From education to employment

‘Social Mobility: The Next Generation’ Report- Sector Response

students sat around tables

This report from The Sutton Trust focuses on the progress of young individuals from diverse backgrounds who ranked in the top third of achievers at the end of primary school, analysing their performance during secondary school.

It highlights that high-achieving students from disadvantaged backgrounds have the highest probability of achieving social mobility. Social Mobility: The Next Generation, aims to investigate the barriers preventing this group from realising their potential and what are the circumstances and policies associated with educational and labour market success.

Key Findings:

What are the characteristics of disadvantaged high attainers?

  • Disadvantaged high attainers are less likely to be White (62%), than average (75%) and other high attainers (79%). Among them, the number of Black African and Bangladeshi pupils is more than double their proportion in the population.
  • They are also concentrated in London, with 25% attending school in the capital, compared to 14% of other high attainers. More advantaged high attainers are most likely to attend school in the wider South East. Just 5% of disadvantaged high attainers attend grammar schools, compared to 13% of other high attainers.
  • 16% of disadvantaged high attainers are a young carer – 11 percentage points more likely than other high attainers (5%). They are less than half as likely to have a parent with a degree, and four times more likely to live in a single-parent household compared to other high attainers.
  • Disadvantaged high attainers tend to be eligible for Free School Meals (FSM)for less of their school time than other FSM students, highlighting the impact of persistent disadvantage on grades.

How do disadvantaged high attainers progress at secondary school?

  • Disadvantaged high attainers had GCSE grades on average more than three quarters of a grade lower per subject than the grades of other high attainers, a full grade lower than those from the most affluent backgrounds, and are almost twice as likely to drop out of the top third of attainment at GCSE.
  • 62% of non-disadvantaged high attainers got five or more grade 7-9s at GCSE in 2021, compared to 40% of disadvantaged high attainers. If the disadvantaged group progressed at the same rate as their peers, there would have been almost 7,000 more achieving top grades. Over five years, this amounts to over 28,000.
  • Looking at Progress 8, a measure of progress made between primary school and GCSEs, disadvantaged high attainers make less progress than the average student (a third of a grade per subject), and score more similarly to other Free School Meal students (half a grade less than average), compared to other high attainers, who progress a third of a grade higher than average. There was a slight widening of this gap in 2020 and 2021 in comparison to previous years.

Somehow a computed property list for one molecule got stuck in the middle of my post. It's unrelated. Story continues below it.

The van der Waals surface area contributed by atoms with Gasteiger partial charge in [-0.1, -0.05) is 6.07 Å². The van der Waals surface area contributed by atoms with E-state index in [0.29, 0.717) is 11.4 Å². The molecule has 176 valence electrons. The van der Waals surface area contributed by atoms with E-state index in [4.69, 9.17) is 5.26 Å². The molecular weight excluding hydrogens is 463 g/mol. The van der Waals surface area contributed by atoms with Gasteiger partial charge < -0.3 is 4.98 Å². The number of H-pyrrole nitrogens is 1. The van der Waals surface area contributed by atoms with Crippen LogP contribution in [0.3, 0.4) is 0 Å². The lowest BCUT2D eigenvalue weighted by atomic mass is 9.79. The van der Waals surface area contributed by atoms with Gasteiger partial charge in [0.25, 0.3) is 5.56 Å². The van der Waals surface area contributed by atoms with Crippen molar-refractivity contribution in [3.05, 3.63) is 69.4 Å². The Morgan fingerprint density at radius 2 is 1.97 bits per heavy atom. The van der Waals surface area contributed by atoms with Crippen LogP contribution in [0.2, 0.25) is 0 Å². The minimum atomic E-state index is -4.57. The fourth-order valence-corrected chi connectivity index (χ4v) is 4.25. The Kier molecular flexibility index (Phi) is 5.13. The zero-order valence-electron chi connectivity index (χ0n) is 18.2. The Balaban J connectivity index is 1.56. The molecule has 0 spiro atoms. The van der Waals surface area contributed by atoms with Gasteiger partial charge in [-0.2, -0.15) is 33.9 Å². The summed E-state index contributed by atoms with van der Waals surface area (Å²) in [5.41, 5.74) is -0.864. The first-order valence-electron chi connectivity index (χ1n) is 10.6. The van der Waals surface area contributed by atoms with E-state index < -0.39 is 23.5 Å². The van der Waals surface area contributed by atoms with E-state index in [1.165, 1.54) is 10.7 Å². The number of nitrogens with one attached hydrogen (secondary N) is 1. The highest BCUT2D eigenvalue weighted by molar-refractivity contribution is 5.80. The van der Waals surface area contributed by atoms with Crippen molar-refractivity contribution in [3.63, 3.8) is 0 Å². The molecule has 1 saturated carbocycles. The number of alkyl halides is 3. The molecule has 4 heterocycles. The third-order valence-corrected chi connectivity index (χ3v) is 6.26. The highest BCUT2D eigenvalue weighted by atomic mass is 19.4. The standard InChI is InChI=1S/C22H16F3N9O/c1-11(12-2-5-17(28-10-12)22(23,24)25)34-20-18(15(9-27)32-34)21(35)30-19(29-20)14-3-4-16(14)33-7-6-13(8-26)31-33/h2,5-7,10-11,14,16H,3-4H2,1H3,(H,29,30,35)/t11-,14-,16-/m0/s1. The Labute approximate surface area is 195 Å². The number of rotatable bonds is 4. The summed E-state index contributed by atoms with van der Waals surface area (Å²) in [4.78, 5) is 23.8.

• Within the disadvantaged high attainer group, those most likely to fall behind at GCSE included boys, White and Black Caribbean pupils, those with Special Educational Needs, and pupils in the North East.
  • In Year 12, disadvantaged high attainers were nearly twice as likely to be at a Further Education college (12%) compared to other high attainers (7%).

Experiences and attitudes

  • Despite their high grades, 21% of disadvantaged high attainers agreed with the statement ‘people like me don’t have much of a chance in life’, more than double the figure of other high attainers saying the same (10%).
  • Disadvantaged high attainers were over three times more likely to lack a suitable device to study at the beginning of the pandemic, and twice as likely to lack a suitable place to study.
  • They were less than half as likely to receive private tutoring compared to other high attainers, but more likely to receive catch-up tutoring at school – 26%, compared to 18% of other high attainers. Though this was less than other FSM pupils (34%).
  • 37% of disadvantaged high attainers feel they have fallen behind their classmates as a result of the pandemic’s disruption, compared to 22% of other high attainers.
  • When asked about what they are most likely to be doing in two years’ time, disadvantaged high attainers were 10 percentage points less likely to report that they think they will be studying compared to other high attainers, at 65% and 75% respectively. The figure for private school students of any attainment level is 85%.